accompaniments on the pianoforte, and to sing well enough to take solo
parts in the church when he was ten years of age. At thirteen he appeared
at the theatre of the Commune in Paër’s Camilla — his
only public appearance as a singer (1805). He was also a capable horn
player in the footsteps of his father.
In 1807 the young Rossini was admitted to the counterpoint class of
Padre P. S. Mattei, and soon after to that of Cavedagni for the cello
at the Conservatorio of Bologna. He learned to play the cello with ease,
but the pedantic severity of Mattei's views on counterpoint only served
to drive the young composer's views toward a freer school of composition.
His insight into orchestral resources is generally ascribed not to the
teaching strict compositional rules he learned from Mattei, but to knowledge
gained independently while scoring the quartets and symphonies of Haydn
and Mozart. At Bologna he was known as "il Tedeschino" on
account of his devotion to Mozart.
Through the friendly interposition of the Marquis Cavalli, his first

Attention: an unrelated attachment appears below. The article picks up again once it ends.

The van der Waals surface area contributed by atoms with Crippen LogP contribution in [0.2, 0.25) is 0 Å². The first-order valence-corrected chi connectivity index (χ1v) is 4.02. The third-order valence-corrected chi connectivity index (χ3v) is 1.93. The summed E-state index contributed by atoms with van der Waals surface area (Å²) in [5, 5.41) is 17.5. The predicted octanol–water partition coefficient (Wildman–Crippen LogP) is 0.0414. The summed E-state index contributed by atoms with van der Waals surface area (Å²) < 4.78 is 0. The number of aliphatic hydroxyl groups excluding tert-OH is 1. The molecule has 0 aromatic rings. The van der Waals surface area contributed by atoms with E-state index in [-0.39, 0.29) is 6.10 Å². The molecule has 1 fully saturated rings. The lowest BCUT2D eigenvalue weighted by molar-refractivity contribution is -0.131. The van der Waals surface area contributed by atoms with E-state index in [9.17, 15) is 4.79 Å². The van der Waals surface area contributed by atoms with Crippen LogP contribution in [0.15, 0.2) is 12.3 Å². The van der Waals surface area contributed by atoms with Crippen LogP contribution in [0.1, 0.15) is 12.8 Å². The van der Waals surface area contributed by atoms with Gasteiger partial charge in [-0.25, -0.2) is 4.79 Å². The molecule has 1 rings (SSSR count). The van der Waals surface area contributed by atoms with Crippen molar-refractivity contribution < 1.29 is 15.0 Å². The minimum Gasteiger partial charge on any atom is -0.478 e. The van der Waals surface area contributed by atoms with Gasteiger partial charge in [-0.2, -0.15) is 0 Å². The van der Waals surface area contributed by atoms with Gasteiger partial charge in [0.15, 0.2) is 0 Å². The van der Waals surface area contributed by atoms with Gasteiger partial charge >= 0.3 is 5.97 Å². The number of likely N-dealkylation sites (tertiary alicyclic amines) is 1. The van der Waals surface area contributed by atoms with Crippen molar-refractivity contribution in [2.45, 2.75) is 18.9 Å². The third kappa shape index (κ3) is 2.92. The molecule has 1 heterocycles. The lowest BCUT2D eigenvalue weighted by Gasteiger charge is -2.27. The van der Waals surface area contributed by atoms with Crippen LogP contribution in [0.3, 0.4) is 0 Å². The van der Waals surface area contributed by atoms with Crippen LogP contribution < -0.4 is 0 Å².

opera, La Cambiale di Matrimonio, was produced at Venice when he was
a youth of eighteen. But two years before this he had already received
the prize at the Conservatorio of Bologna for his cantata Il piantô
d'armonia per la morte d’Orfeo. Between 1810 and 1813, at Bologna,
Rome, Venice and Milan, Rossini produced operas of varying success.
All memory of these works is eclipsed by the enormous success of his
The libretto was an arrangement of Voltaire’s tragedy by A. Rossi.
Traces of Paër and Paisiello were undeniably present in fragments
of the music. But any critical feeling on the part of the public was
drowned by appreciation of such melodies as "Mi rivedrai, ti rivèdrô"
and "Di tanti palpiti," the former of which became so popular